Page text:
1. The First TV Dinner Was Thanksgiving Leftovers.
In 1953, someone at Swanson severely overestimated the amount of turkey Americans would consume that Thanksgiving. With 260 tons of frozen birds to get rid of, a company salesman named Gerry Thomas ordered 5,000 aluminum trays, recruited an assembly line of women armed with spatulas and ice-cream scoops and began creating mini-feasts of turkey, corn-bread dressing, peas and sweet potatoes — creating the first-ever TV dinner. Thomas later said he got the idea from neatly packaged airplane food.
2. Mary Had a Little Thanksgiving Obsession.
We bet you didn't know that the woman who wrote "Mary Had A Little Lamb" is also the person responsible for making Thanksgiving an official holiday. After petitioning the government for 17 years, writer Sarah Josepha Hale finally convinced Abraham Lincoln in 1863 to make it a national holiday that took place every year on the fourth Thursday of November.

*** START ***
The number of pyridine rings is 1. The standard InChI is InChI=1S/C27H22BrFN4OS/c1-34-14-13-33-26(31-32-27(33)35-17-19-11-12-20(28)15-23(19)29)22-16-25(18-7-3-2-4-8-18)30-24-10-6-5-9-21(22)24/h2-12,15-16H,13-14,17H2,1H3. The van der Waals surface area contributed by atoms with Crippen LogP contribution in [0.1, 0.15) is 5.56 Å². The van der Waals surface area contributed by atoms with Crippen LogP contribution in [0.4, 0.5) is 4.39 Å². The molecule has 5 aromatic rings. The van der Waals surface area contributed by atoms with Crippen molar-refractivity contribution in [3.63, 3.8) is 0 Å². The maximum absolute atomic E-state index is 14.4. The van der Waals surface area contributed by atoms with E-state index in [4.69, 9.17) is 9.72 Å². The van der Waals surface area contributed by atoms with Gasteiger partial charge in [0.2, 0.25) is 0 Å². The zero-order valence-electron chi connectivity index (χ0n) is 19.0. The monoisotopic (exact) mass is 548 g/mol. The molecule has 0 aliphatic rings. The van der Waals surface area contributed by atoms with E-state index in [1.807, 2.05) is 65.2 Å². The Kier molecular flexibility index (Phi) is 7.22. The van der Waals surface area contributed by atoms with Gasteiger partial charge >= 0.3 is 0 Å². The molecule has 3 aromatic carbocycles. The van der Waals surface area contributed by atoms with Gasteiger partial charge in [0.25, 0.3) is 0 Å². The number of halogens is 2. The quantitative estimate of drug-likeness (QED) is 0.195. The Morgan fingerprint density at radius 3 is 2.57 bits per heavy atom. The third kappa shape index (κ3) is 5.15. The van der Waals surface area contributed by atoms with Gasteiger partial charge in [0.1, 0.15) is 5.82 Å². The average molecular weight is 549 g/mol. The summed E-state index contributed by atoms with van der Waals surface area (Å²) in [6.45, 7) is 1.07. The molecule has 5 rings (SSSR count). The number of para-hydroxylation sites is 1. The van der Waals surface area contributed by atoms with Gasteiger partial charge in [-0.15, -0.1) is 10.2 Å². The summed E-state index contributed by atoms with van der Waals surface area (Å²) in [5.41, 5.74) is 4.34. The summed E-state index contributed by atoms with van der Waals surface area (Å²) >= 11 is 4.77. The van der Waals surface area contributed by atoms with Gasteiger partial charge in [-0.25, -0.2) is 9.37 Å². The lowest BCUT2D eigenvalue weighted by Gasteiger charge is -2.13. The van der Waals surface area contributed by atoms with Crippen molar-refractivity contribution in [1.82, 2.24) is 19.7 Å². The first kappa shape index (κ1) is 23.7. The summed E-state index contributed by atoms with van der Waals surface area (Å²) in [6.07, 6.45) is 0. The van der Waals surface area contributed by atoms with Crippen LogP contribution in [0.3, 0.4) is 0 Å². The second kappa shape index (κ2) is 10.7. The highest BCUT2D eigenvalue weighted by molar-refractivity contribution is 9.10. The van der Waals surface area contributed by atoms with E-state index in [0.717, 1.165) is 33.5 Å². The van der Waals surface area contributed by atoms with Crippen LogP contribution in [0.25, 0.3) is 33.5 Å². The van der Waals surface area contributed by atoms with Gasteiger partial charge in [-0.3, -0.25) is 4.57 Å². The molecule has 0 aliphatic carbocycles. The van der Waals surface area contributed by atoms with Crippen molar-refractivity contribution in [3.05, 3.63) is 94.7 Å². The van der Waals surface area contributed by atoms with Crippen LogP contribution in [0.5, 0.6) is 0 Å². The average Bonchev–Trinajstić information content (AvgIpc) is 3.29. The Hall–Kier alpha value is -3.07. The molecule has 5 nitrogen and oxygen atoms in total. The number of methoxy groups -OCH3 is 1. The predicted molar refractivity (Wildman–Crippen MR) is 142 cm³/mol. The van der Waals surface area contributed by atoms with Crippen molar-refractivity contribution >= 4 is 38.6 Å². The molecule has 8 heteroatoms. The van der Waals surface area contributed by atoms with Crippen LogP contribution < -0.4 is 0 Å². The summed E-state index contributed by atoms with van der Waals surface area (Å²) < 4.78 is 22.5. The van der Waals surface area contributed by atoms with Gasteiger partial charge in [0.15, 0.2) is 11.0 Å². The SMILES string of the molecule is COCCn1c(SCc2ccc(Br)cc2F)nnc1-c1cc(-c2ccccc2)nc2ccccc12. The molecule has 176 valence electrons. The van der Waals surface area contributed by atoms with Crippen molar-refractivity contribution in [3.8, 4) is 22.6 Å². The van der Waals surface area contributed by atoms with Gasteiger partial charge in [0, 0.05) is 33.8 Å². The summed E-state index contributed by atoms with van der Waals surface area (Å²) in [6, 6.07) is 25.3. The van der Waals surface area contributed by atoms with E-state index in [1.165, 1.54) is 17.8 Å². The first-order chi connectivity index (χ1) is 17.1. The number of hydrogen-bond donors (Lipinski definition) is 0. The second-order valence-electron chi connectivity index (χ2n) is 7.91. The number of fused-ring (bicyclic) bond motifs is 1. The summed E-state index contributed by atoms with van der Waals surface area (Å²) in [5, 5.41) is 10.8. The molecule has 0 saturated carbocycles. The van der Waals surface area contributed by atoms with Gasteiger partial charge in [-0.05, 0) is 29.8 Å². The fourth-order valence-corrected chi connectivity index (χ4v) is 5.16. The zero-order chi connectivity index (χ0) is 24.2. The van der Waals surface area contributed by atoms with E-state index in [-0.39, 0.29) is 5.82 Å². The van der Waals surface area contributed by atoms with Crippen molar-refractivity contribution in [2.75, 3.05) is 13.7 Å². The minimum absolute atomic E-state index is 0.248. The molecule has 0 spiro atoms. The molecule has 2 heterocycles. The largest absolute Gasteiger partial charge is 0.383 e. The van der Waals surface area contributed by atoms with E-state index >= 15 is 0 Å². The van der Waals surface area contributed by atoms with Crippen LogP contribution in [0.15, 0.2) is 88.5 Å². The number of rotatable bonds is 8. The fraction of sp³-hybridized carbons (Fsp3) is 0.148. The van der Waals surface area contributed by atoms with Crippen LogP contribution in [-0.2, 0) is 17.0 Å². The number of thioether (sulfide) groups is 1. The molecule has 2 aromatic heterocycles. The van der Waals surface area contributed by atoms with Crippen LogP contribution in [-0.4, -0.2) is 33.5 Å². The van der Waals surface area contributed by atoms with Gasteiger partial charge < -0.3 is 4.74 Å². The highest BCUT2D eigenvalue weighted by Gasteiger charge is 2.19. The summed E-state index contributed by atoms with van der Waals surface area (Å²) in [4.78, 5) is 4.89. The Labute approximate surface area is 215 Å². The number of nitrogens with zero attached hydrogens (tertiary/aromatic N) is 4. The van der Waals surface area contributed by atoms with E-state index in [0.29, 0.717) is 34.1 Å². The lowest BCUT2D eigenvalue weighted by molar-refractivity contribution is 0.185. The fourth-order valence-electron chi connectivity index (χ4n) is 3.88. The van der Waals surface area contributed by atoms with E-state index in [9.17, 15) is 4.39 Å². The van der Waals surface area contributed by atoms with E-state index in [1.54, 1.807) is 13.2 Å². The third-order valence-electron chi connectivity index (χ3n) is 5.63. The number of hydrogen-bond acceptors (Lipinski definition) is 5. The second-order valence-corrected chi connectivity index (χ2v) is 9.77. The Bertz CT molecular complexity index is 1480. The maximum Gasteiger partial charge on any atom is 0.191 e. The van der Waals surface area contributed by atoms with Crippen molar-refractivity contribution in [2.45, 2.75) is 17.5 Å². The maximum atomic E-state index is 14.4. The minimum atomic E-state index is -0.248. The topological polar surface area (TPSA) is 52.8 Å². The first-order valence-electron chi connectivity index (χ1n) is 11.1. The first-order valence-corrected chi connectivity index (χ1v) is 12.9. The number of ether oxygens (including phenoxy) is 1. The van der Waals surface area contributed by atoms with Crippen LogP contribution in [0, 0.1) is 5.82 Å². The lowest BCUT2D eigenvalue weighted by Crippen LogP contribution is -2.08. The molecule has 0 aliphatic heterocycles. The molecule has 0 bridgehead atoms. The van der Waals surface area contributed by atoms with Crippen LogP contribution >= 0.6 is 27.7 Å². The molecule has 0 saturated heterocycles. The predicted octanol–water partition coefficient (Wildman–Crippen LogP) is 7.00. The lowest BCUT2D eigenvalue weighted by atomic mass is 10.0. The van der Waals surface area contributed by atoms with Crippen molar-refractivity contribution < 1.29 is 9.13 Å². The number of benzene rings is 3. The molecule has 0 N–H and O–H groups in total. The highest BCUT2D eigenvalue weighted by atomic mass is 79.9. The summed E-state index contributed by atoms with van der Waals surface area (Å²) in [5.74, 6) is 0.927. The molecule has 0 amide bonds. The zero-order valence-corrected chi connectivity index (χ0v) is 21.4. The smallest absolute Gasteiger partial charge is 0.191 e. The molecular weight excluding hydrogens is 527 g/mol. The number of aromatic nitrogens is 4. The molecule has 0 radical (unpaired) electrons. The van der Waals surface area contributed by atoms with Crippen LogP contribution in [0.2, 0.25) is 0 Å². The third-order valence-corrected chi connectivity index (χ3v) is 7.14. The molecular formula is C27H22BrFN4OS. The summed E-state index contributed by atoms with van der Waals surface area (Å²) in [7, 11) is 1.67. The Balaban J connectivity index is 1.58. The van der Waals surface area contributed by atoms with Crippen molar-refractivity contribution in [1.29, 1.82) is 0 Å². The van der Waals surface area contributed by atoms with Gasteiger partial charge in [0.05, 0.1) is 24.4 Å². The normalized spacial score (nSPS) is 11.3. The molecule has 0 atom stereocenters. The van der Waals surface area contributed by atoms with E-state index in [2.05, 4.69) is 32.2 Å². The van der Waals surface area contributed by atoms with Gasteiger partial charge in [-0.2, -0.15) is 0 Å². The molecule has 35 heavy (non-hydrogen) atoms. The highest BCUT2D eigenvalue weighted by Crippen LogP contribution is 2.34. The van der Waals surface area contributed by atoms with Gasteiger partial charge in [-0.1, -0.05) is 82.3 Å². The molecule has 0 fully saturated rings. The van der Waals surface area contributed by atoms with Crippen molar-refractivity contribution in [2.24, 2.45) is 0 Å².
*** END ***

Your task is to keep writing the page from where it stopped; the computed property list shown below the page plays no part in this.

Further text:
3. The Side Dishes.
While traditional sides like sweet potatoes and cranberry sauce seem like they could have been at the first Thanksgiving, they actually weren't introduced until about 50 years later when cranberry sauce was finally invented and sweet potatoes finally made their way to America.
4. Thanksgiving Was Meant to be a Fast.
Thanksgiving was initially meant to be a fast, not a feast. The devout settlers at Plymouth Rock mostly recognized "giving of thanks" in the form of prayer and abstaining from food. But the Wampanoag Indians, who joined the pilgrims for their 3-day celebration, contributed their own harvest traditions — dancing, games and feasting — from their ancient festival, Nickommoh, meaning "to give away" or "exchange."
5. Thanksgiving Was Once Celebrated in London.
In 1942, London's Westminster Abbey held Thanksgiving services for U.S. troops stationed in England. More than 3,500 soldiers filled the church's pews to sing America, the Beautiful and The Star-Spangled Banner -- the first time in the church's 900 year history that a foreign army was invited to take over the grounds. It was an ironic gesture given the holiday's origins as a festival for pilgrims fleeing religious tyranny in Britain.